An arbitrator has awarded $1.2 million in back pay and damages to 19 former employees of Wurld Media, Inc. The Saratoga Springs-based Internet startup, which marketed a product similar to iTunes, began having trouble making payroll in 2006.
Recently, courts have begun to fine pro se litigants who file lawsuits that have no chance of success. That should discourage some former employees from suing without the help of an attorney.
Congress will be taking a fresh look at the Employee Free Choice Act (EFCA) this fall, now that a Capitol Hill compromise has stripped out the bill’s controversial “card check” provision, which would have required union certification with a majority of employee signatures.
Before you decide to throw out old evaluations and files, consider this: An employee may sue and refer back to those evaluations from memory. If she remembers nothing but positive performance reviews until a recent poor appraisal (engineered, she believes, to get her fired), you’ll need to be able to show her employment history wasn’t as rosy as she remembers.
Occasionally, employees (and their lawyers) get more creative than usual when it comes to claiming how they suffered discrimination. Take the following case in which an employee claimed he was being harassed because some co-workers believed all people of his nationality are gay.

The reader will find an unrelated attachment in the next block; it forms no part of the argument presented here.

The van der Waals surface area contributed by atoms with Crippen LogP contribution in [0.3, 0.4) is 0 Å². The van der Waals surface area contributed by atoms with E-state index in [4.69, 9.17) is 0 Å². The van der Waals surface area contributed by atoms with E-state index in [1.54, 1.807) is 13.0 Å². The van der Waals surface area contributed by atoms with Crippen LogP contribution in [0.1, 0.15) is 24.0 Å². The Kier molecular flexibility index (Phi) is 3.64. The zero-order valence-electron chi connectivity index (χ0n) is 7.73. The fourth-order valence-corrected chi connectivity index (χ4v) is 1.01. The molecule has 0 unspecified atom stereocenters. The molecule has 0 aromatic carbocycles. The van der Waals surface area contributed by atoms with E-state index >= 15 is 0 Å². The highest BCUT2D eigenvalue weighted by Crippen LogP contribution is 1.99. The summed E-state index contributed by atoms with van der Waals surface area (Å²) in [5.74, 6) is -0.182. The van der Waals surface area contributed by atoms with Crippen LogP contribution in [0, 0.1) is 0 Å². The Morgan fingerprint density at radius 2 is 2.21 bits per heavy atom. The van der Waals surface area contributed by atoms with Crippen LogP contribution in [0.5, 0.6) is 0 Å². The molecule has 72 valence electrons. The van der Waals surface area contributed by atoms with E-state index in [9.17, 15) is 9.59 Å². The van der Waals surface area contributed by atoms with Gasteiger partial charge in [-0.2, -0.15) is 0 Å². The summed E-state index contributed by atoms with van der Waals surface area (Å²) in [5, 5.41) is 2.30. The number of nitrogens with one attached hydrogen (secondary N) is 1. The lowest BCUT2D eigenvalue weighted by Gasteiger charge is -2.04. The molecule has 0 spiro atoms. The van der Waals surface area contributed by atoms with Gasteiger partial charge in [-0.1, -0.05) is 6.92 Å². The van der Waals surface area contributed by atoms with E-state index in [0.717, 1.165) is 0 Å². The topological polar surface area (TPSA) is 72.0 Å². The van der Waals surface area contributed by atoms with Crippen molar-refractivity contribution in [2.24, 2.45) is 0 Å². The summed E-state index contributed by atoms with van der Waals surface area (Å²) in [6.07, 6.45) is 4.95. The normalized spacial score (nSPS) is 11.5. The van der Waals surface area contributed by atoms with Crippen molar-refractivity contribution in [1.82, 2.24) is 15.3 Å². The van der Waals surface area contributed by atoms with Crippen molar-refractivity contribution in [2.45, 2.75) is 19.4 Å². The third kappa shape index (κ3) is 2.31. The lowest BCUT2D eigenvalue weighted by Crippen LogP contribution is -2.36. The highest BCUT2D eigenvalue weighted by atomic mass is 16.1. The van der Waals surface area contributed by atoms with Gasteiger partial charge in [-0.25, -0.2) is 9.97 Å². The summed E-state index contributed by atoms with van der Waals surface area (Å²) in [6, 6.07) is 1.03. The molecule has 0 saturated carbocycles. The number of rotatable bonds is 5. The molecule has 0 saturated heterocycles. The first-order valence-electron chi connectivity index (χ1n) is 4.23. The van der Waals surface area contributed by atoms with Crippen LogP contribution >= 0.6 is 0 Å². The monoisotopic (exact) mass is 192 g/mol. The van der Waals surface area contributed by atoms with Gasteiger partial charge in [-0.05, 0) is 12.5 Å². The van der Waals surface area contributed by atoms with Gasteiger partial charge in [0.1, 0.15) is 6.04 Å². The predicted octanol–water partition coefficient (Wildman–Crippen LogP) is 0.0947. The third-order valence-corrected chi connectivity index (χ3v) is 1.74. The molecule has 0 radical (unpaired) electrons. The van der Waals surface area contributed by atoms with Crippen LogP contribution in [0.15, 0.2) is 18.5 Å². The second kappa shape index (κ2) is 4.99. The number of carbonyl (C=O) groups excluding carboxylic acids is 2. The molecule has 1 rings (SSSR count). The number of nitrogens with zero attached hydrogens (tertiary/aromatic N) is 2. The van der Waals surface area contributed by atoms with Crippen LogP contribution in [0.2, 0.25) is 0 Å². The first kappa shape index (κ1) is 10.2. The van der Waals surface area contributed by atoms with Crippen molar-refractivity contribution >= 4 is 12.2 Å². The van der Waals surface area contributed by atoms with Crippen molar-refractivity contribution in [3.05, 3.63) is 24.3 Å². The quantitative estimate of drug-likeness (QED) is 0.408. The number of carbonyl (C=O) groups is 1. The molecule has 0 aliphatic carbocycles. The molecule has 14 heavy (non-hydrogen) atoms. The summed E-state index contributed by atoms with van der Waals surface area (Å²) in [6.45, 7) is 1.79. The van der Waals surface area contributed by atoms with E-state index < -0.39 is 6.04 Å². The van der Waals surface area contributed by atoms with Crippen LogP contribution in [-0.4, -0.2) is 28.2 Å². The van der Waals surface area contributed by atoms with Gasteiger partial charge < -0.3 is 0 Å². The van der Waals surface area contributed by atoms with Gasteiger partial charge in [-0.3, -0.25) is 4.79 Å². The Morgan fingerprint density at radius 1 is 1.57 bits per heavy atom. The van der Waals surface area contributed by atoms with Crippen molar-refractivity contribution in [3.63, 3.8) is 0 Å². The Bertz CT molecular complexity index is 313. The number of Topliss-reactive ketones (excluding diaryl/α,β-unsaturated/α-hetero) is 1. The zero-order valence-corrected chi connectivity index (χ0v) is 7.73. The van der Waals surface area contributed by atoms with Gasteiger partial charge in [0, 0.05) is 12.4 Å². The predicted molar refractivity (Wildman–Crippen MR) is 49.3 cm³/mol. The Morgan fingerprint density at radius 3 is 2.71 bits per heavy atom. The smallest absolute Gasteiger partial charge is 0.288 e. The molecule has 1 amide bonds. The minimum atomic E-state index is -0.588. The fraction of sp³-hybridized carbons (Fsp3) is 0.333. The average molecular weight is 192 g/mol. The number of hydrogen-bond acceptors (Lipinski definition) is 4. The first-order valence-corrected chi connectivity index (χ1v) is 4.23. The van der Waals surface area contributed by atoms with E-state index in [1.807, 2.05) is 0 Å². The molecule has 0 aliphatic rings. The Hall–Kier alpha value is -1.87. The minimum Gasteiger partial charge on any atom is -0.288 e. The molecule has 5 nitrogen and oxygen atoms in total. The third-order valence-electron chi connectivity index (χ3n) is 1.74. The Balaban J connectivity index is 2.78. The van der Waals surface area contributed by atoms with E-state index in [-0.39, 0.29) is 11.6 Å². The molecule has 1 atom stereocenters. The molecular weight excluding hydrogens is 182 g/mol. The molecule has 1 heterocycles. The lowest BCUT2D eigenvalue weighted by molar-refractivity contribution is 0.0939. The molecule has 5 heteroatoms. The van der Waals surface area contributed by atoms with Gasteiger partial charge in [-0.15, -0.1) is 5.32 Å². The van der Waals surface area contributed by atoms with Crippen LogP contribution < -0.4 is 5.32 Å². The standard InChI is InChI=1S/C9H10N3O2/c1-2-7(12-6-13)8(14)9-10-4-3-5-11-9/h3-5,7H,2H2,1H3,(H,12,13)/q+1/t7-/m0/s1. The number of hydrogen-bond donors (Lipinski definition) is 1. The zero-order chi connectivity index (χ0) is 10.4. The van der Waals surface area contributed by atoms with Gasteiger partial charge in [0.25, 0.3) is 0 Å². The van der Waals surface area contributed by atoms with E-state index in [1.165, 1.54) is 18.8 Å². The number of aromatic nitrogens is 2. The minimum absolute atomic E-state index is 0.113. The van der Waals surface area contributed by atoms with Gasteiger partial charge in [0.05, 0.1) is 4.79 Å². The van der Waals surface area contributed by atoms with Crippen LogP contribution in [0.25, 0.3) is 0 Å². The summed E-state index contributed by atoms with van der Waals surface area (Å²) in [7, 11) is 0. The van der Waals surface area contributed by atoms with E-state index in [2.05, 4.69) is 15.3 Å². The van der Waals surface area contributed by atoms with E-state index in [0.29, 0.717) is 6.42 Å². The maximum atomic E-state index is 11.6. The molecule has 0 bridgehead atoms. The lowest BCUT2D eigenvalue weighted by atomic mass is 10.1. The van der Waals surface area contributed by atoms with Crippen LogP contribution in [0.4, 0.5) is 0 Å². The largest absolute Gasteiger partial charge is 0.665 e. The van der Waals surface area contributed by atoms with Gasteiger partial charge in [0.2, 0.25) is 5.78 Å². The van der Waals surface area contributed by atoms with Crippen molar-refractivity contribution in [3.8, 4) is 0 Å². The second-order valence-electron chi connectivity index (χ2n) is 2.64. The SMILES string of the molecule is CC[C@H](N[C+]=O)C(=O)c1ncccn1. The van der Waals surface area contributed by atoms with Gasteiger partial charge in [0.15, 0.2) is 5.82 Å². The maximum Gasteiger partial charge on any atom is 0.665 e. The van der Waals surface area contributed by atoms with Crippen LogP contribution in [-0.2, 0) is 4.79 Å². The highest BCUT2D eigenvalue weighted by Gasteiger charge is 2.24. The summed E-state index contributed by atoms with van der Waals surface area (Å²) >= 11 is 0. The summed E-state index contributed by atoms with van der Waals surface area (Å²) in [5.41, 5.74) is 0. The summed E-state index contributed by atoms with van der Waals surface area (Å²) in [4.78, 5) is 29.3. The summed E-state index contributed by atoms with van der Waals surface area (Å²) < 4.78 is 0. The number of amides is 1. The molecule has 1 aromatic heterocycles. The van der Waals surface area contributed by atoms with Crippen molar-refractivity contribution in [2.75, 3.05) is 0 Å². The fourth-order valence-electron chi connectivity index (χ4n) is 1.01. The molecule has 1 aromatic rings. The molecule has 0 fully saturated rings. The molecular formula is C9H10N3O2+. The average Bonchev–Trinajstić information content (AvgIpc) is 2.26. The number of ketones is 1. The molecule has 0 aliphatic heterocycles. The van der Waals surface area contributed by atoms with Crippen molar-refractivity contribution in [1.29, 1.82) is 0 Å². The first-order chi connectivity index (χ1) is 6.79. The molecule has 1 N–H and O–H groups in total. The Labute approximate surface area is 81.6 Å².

Courts give employers the benefit of a doubt when it comes to the qualifications they seek in job candidates, and the questions they ask during interviews. As long as the criteria and questions are job-related and not otherwise illegal, courts grant wide latitude. But once you decide on hiring criteria and use them to rank candidates, resist the temptation to go back and tinker with the rankings.
When Gov. David Paterson was Senate minority leader in 2003, he fired a white photographer and replaced him with a less qualified black one. Now the state has agreed to settle the original photographer’s lawsuit for $300,000 while admitting no wrongdoing.
Here’s a way to guarantee a race discrimination case will go to a jury trial: Let a supervisor with an obvious racial bias participate in the decision to terminate an employee who belongs to the protected class the supervisor dislikes. Even if you have a seemingly legitimate reason to terminate the employee, the supervisor’s involvement will taint the entire process.
Employees who have been injured may try to return to positions for which they are no longer qualified because they still suffer limitations on the work they can do. Employers are free to deny reinstatement if the employees’ new limitations mean they can’t perform the essential functions of their jobs, even with accommodations.
The main reason to settle a case is to make the whole thing go away. But when you settle with a former employee, consider the possibility that she may apply for open positions in the future. If you want to avoid a second round of litigation, consider including a “no rehire” clause in the settlement agreement.